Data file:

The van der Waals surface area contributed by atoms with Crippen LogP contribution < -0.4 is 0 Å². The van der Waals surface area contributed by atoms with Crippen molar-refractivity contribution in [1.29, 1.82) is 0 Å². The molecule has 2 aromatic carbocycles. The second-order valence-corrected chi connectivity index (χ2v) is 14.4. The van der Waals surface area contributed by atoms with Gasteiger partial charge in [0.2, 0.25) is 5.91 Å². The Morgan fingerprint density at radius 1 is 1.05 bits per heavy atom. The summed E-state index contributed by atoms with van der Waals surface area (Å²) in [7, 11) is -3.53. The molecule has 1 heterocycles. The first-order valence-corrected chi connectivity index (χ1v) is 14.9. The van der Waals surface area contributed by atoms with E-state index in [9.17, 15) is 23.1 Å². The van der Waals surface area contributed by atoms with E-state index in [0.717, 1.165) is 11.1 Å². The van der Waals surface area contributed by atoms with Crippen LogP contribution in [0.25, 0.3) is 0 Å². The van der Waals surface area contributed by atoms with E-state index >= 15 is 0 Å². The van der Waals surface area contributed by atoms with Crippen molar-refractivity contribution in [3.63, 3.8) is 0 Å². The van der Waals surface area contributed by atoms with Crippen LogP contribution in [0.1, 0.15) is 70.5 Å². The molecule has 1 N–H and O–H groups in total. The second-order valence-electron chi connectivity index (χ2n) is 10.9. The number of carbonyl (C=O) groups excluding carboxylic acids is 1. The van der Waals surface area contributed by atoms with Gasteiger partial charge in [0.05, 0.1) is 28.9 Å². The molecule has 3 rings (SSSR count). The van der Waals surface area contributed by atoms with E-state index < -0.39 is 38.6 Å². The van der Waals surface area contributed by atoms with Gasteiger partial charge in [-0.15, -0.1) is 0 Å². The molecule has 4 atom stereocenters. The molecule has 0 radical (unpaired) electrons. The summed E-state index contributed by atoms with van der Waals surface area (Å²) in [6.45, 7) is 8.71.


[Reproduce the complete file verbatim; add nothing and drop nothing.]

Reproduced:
The van der Waals surface area contributed by atoms with Crippen LogP contribution < -0.4 is 0 Å². The van der Waals surface area contributed by atoms with Crippen molar-refractivity contribution in [1.29, 1.82) is 0 Å². The molecule has 2 aromatic carbocycles. The second-order valence-corrected chi connectivity index (χ2v) is 14.4. The van der Waals surface area contributed by atoms with Gasteiger partial charge in [0.2, 0.25) is 5.91 Å². The Morgan fingerprint density at radius 1 is 1.05 bits per heavy atom. The summed E-state index contributed by atoms with van der Waals surface area (Å²) in [7, 11) is -3.53. The molecule has 1 heterocycles. The first-order valence-corrected chi connectivity index (χ1v) is 14.9. The van der Waals surface area contributed by atoms with E-state index in [9.17, 15) is 23.1 Å². The van der Waals surface area contributed by atoms with E-state index in [0.717, 1.165) is 11.1 Å². The van der Waals surface area contributed by atoms with Crippen LogP contribution in [0.25, 0.3) is 0 Å². The van der Waals surface area contributed by atoms with E-state index >= 15 is 0 Å². The van der Waals surface area contributed by atoms with Crippen molar-refractivity contribution in [3.63, 3.8) is 0 Å². The van der Waals surface area contributed by atoms with Crippen LogP contribution in [0.1, 0.15) is 70.5 Å². The molecule has 1 N–H and O–H groups in total. The second-order valence-electron chi connectivity index (χ2n) is 10.9. The number of carbonyl (C=O) groups excluding carboxylic acids is 1. The van der Waals surface area contributed by atoms with Gasteiger partial charge in [0.05, 0.1) is 28.9 Å². The molecule has 3 rings (SSSR count). The van der Waals surface area contributed by atoms with E-state index < -0.39 is 38.6 Å². The van der Waals surface area contributed by atoms with Gasteiger partial charge in [-0.15, -0.1) is 0 Å². The molecule has 4 atom stereocenters. The molecule has 0 radical (unpaired) electrons. The summed E-state index contributed by atoms with van der Waals surface area (Å²) in [6.45, 7) is 8.71.